Despite the feelings of paralysis that take over when a student makes a comment in class that seems inappropriate or offensive, certain practices can be implemented to increase the likelihood of maintaining a supportive climate and positive learning environment. The following is one strategy (of many offered) meant to be adapted, practiced, and utilized so that you can be better equipped to effectively respond to challenging comments in the classroom when they arise.
What can you do when a comment has been made that causes a strong reaction (by you and/or other students) in the classroom? It is important to view the challenge as an opportunity for you, and others, to learn. Consider using a communication framework, such as ACTION, to inquire about intent, reduce tension, explore impact, and offer a positive direction. I originally developed this framework (first introduced in Chueng, Ganote, & Souza, 2016) as a more interactive response (compared to OTFD) to microaggressions in the classroom. The steps below provide a guide on how to take ACTION.
Ask clarifying questions to assist with understanding intentions.
“I want to make sure that I understand what you were saying. Were you saying that…?”
Carefully listen to their response.
If they disagree with your paraphrase and clarify a different meaning, you could end the conversation. If you suspect they are trying to “cover their tracks,” you may consider making a statement about the initial comment.
“I’m glad to hear I misunderstood you, because, as you know, such comments can be…”
If they agree with your paraphrase, explore their intent behind making the comment.
“Can you tell me what you were you hoping to communicate with that comment?”
“Can you please help me understand what you meant by that?”
Tell others what you observed as problematic in a factual manner.
“I noticed that . . .”
Impact exploration: ask for, or state, the potential impact of such a statement or action on others.
“As you know, everything speaks. What message do you think such a comment sends to others?”
“What impact do you think that comment could have on …”
Own your own thoughts and feelings around the impact.
“When I hear your comment I think/feel…”
“That comment can perpetuate negative stereotypes and assumptions about…”
“Such negative comments can cause division and defensiveness. I would like to think that is not your intent.”
Next steps: Request appropriate action be taken.
“Our class is a learning community, and such strong comments make it difficult for us to focus on learning because people feel incredibly offended. I’d like you to reconsider stating your thoughts in that manner in the future. Can you do that please?”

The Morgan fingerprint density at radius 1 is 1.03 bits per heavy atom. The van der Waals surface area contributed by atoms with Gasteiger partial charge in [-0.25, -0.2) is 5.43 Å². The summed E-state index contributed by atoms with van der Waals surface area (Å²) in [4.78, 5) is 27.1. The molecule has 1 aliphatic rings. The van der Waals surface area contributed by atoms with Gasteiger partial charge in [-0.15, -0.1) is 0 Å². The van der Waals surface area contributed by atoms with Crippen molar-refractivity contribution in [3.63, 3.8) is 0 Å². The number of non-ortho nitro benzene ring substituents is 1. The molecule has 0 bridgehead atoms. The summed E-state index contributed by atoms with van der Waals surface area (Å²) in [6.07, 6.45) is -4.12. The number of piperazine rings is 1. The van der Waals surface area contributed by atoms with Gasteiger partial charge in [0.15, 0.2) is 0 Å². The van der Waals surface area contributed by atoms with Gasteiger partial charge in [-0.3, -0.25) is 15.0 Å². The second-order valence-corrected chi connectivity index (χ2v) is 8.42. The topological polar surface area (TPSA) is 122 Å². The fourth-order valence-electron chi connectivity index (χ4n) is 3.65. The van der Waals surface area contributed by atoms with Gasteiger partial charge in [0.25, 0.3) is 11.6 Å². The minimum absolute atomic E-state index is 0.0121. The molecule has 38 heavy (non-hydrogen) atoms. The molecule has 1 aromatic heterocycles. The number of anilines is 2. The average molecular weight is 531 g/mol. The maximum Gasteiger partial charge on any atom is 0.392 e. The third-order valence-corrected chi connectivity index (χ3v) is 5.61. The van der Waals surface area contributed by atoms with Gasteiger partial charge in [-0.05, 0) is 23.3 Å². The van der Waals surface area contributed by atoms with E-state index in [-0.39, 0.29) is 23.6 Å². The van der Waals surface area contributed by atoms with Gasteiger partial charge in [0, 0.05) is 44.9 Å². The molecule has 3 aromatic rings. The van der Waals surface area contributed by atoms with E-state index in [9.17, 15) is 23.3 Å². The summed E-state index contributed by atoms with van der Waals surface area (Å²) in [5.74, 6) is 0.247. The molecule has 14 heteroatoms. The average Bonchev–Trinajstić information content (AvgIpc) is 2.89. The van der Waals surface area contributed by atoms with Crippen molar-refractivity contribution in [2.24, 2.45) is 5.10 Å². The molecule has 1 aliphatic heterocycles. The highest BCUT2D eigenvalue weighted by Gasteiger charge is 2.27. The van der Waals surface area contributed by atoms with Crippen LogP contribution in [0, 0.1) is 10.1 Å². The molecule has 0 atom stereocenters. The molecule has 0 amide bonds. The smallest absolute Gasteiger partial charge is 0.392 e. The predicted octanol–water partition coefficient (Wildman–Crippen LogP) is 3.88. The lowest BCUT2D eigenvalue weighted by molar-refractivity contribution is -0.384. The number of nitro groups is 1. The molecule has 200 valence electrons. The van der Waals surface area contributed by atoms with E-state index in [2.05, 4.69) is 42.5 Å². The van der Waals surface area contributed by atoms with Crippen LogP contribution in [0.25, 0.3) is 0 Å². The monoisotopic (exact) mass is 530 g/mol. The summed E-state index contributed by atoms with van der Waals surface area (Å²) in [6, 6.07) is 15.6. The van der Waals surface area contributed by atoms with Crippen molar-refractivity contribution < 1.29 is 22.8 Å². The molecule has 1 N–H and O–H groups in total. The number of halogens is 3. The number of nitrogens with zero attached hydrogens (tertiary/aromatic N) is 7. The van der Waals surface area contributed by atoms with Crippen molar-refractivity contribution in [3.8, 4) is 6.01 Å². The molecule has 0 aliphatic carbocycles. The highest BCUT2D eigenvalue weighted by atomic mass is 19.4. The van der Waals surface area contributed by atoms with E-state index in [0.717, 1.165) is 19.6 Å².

“I encourage you to revisit your view on X as we discuss these issues more in class.”
“I’d appreciate it if you’d communicate in ways that are consistent with our course agreements.”
When practiced, the ACTION framework can be a tool that is quickly retrieved out of your mental toolbox to organize your thoughts and describe the situation in a way that addresses the situation and cools down the tension. When students make comments that are offensive or inappropriate in the classroom, doing nothing is a damaging option (Souza, Vizenor, Sherlip, & Raser, 2016). Instead, we can engage thoughtfully and purposively in strategies that maintain a positive climate that is conducive to learning and models the skills needed during difficult conversations (Souza, 2016).
Cheung, F., Ganote, C. M., Souza, T.J. (2016). “Microaggressions and Microresistance: Supporting and Empowering Students.” In Faculty Focus Special Report: Diversity and Inclusion in the College Classroom. Madison, WI: Magna Publication.
Souza, T.J. (2016). Managing Hot Moments in the Classroom: Concrete Strategies for Cooling Down Tension. In Faculty Focus Special Report: Diversity and Inclusion in the College Classroom. Magna Publication.
Souza, T., Vizenor, N., Sherlip, D., & Raser, L. (2016). Transforming conflict in the classroom: Best practices for facilitating difficult dialogues and creating an inclusive communication climate. In P. M. Kellett & T. G. Matyok (Eds.), Transforming Conflict through Communication: Personal to Working Relationships. (pp. 373-395). Lanham, MD: Lexington Books.
Associate Director of the Center for Teaching & Learning,
Professor of Communication
Boise State University